Thursday, February 11, 2010

The "Beautiful Dolls" of St. Theodora the Empress



Despite the fact that Emperor Theophilos was an iconoclast, Theodora, his wife, held fast to the veneration of icons which she kept secretely in her chambers in the imperial palace. One day the emperor's jester, a dwarf named Denderis, who had free access of the palace corridors and chambers since he amused all, surprised Theodora while she was engaged in her secret devotions before the icons which her husband had forbidden her. Having observed this as well as her veneration of the icons, he was amazed and, according to his inquisitive nature, asked the empress what it was that absorbed her attention. Composed and calm, Theodora explained in the following way: "These are my beautiful dolls. They are pretty, are they not? I love them dearly."

Hearing this reply, the dwarf departed and found the emperor sitting at the dinner table. When the emperor asked him where he was, he responded that he was with Theodora (whom he called "mamma"). "What did mamma say?" asked the emperor curiously. Denderis replied: "She has beautiful dolls under her pillow."

Theophilos instantly perceived the true nature of his wife's dolls, and he hurried to the Gynaeceum (women's quarters), burst into her room, and accused Theodora with a harsh tone of harboring icons against his orders in his own home. Innocently Theodora responded, after being told that it was Denderis who made this accusation, in the following manner: "O that foolish and ill-favored little man! When he entered, O Emperor, I was before my mirror and combing my hair. He observed my reflection in the mirror and asked, 'Mamma, what are these?' I told him, 'My dolls.' For I was simply looking at myself in the mirror with my attendants. At that moment thy dwarf thought the faces he saw reflected were religious images, and foolishly went off and expressed it badly to thee." Theophilos then calmed down, or pretended to be convinced. He loved her and could excuse her for anything. A few days later the empress had the dwarf whipped, then reprimanded him and warned him never again to talk about dolls in the Gynaeceum. The lesson was well taken. Theodora had taken these measures primarily to ensure her children were raised Orthodox and not influenced by the emperor, and also to grant favors to the Orthodox who sought her aid.

As time went by Theophilos would revert to this subject again with his dwarf after he had been drinking. Theophilos would question Dendrinos about the dolls, but the dwarf would merely gesture in a significant manner, putting one hand over his mouth and the other on the part of the flesh on which he had been flogged, and say hurriedly: "Nay, nay, sire, let us not speak of the dolls."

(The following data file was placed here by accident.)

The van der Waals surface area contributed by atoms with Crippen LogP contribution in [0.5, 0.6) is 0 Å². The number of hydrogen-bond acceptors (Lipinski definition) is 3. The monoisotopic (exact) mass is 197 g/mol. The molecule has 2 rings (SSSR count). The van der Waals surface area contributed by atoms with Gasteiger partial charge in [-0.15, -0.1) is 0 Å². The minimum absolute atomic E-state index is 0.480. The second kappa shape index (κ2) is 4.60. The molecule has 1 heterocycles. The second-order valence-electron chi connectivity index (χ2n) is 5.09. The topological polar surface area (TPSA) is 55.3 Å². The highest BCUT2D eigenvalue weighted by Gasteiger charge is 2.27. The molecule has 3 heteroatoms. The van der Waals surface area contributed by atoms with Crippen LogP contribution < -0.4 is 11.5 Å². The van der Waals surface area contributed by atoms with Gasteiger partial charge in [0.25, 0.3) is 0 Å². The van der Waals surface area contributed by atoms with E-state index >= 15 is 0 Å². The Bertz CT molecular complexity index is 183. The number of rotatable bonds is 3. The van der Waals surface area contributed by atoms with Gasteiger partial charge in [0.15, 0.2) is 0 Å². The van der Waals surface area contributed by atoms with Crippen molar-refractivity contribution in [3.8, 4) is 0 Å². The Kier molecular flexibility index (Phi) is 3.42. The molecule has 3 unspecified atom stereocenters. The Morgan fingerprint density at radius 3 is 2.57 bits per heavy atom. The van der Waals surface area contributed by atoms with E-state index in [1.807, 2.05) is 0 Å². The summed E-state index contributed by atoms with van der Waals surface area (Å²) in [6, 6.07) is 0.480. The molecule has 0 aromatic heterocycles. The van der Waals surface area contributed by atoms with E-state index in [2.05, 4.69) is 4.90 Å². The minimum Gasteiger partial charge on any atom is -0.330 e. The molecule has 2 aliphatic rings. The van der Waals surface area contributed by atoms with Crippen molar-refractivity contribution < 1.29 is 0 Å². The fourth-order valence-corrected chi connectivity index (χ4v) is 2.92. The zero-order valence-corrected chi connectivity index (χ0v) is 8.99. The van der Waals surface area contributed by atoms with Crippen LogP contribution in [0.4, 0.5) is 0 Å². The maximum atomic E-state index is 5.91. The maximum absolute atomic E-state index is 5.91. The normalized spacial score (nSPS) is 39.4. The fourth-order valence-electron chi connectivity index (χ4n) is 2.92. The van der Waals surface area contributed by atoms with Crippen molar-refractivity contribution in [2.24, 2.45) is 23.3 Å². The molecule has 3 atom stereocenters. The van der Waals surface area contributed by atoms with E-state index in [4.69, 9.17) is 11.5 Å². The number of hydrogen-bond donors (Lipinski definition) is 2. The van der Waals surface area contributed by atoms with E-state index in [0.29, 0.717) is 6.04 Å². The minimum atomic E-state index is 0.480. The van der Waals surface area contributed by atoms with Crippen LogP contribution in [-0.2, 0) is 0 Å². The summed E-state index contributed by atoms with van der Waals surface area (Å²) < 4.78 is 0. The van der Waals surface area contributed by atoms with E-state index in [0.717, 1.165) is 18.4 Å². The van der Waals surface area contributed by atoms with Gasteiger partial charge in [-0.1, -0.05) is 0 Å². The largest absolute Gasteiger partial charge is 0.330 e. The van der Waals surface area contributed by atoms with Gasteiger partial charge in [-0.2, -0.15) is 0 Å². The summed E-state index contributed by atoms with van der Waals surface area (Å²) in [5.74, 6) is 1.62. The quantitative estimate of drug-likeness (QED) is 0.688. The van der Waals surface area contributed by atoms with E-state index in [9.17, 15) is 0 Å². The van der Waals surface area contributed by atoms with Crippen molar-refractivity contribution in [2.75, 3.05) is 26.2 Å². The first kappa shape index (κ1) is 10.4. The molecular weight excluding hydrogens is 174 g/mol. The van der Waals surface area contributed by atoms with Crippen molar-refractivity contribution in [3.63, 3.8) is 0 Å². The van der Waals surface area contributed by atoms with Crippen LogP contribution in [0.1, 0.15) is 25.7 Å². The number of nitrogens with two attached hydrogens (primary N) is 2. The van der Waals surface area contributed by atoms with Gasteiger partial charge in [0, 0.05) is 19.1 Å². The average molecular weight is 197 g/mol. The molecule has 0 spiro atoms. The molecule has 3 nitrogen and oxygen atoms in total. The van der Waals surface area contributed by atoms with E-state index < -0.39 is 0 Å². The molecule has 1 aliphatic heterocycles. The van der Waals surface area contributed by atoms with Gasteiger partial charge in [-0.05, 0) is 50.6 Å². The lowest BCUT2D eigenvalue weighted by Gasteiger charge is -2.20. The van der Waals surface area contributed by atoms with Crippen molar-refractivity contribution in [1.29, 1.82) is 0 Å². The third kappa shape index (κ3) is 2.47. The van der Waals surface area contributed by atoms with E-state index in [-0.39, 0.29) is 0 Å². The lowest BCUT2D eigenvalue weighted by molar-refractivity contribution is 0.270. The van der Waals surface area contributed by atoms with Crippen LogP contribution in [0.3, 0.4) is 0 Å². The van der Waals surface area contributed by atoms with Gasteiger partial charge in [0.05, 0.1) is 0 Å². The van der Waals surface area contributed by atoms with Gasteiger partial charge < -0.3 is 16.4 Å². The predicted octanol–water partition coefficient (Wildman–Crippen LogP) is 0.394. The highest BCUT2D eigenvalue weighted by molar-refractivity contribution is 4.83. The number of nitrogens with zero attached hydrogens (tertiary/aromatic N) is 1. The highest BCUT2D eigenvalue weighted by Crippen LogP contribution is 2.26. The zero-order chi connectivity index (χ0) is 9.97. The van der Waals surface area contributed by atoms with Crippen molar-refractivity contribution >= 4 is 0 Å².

In the capital's high society, there was a general feeling of favor toward the holy icons. The old Empress Euphrosyne, who was spending her last years in a convent, shared Theodora's sentiments, and concealed small icons in her cell as well and would pray before them and venerate them. Whenever Theodora would visit Euphrosyne with her little daughters, Thekla, Anna, Anastasia, Pulcheria and Mary, she would always speak to her grandchildren about the holy images. She would place the icons to their heads then to their mouths so they may kiss them. She too would call her icons "the beautiful dolls". She would say to the girls: "You ought always to love and kiss them."

Theophilos, who suspected such things, would question his daughters on their return, however it was always unsuccessful. The oldest knew well to keep this secret, but the youngest, two year old Pulcheria, one day gave the secret away unintentionally. Pulcheria told her father: "Grandmother has a chest full of beautiful dolls. Many times she takes them and presses them to my forehead and those of my sisters. Then we kiss them with respect." Theophilos, vexed at this discovery, flew into a rage. His deepest suspicions were confirmed. From then on he forbade his daughters any further visits to their grandmother, his mother-in-law. God, however, protected Theodora, not allowing Theophilos to take any reprisals against her.

Before Theophilos' death, Theodora managed to turn the heart of her husband as he lay suffering on his deathbed. He expired after having venerated willingly with his own lips, Theodora's "beautiful dolls".

Two of St. Theodora's icons are kept at the Monastery of Vatopaidi on Mount Athos to this day and are referred to as "Theodora's Dolls". They are displayed annually on the Sunday of Orthodoxy, a triumph which she initiated.


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